Diego Luna’s film recognizes role of Filipino farm workers in US history
“I don’t know why it hasn’t been told,” actor-director Diego Luna said of Cesar Chavez who, along with Filipino and Mexican migrant workers, organized the first successful farm workers union in American history. Diego grabbed the chance to tell the saga of the farm labor leader and civic rights activist in “Chavez,” which he directs and stars in, with Richard Peña in the title role.
“It’s quite a special and heroic story about a simple man,” enthused the actor, who is also in the cast of “Elysium,” Neill Blomkamp’s much-awaited action-drama-sci-fi. “For three years now, I’ve been working on the film.”
The good news, Diego said, was that his film would credit the Filipino farm workers’ significant contribution to the labor movement in the 1960s and 1970s. In our earlier interviews with Richard and Darion Basco (who plays Filipino-American farm labor leader Larry Itliong in “Chavez”), both likewise stressed that the Filipino farmers were being given their due in the film.
In 1965, Filipino farm workers led by Itliong, Philip Vera Cruz and Pete Velasco, among others, began a strike against California’s table grape growers to demand wages equal to the federal minimum wage. A week later, Chavez, along with Mexican workers, joined the strike that lasted for more than five years but resulted in a significant victory for farm workers.
Diego, charismatic in person and onscreen and memorable as an actor in such films as “Milk,” “Y Tu Mama Tambien” and “Rudo y Cursi,” remarked: “Part of the complexity of the movement is that they end up always saying, ‘Oh, it’s the Mexican-Americans.’ But no, in fact, it was the Filipinos who first went on strike. The Mexicans joined them. That’s probably a very important part of the film.”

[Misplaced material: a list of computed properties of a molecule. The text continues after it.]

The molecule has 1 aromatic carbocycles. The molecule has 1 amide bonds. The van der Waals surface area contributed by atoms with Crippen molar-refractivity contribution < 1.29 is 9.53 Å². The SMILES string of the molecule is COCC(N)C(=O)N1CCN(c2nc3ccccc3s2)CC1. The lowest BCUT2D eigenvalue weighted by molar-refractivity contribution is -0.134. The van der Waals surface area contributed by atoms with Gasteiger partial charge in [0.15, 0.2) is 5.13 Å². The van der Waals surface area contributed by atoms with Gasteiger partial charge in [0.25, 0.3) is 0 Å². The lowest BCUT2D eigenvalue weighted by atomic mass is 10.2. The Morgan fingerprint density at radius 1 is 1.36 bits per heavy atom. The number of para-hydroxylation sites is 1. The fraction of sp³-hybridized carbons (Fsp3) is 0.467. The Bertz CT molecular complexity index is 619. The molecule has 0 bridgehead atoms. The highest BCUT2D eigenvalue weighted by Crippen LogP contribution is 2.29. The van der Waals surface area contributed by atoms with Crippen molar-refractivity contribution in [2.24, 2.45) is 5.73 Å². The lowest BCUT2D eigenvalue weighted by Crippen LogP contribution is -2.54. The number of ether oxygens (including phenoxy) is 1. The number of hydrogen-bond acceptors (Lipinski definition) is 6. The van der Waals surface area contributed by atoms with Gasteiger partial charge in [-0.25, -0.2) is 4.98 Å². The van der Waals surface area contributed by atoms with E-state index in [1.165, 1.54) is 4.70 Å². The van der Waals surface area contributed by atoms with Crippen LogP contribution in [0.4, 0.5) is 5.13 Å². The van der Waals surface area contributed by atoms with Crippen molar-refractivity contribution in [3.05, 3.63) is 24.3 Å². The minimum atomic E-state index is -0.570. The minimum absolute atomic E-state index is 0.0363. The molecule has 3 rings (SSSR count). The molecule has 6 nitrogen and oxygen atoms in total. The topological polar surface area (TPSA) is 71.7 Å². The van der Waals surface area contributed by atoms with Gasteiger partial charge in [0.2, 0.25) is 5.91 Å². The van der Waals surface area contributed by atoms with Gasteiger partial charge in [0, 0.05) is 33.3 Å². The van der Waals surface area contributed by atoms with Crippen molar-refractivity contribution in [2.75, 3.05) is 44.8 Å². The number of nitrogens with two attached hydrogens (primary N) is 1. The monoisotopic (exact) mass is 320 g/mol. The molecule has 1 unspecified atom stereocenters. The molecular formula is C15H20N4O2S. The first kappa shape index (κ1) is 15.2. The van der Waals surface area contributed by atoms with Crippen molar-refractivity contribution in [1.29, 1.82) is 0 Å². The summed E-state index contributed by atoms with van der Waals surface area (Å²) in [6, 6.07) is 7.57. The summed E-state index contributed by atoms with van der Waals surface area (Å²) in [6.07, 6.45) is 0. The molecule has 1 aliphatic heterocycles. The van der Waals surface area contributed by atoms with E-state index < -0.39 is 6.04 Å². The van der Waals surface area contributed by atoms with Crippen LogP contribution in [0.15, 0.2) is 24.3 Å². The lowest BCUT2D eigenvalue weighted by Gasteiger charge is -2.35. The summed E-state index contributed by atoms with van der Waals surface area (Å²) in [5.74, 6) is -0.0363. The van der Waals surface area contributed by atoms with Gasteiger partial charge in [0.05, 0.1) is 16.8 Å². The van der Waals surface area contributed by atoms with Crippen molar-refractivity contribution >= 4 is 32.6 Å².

He added, “I had a chance to talk about a community that hasn’t been represented in cinema, at least the way I believe it should be.”
“Darion Basco did an amazing job,” Diego said of the actor who comes from a family of thespians. “I think you’re going to be pleased when you see him.” The entire Basco brood is featured in various roles in the film. Diego expressed his gratitude to the family for participating in his film. During post-production, actor Bernardo Bernardo was called in to translate, dub and supervise voice acting of the Filipino characters in the strike and crowd scenes.
“Chavez,” written by Keir Pearson, is Diego’s second effort at directing a feature film, but the first one where English is the primary language. The film, which also stars Rosario Dawson, Gabriel Mann and America Ferrera, is produced by Diego, his best friend and fellow actor Gael Garcia Bernal, John Malkovich, and a host of others.
Behind the food
“I am excited because the United States needs a film like this,” Diego enthused. “With the elections, we realize how important the Latino vote is. To understand the country, you need to understand the journey of Mexican-Americans and the farm workers. It’s a film that hopefully will make people start thinking about where the food comes from. What needs to happen for a guacamole or ceviche to be here? We eat it and say, ‘Oh, we’re so blessed.’”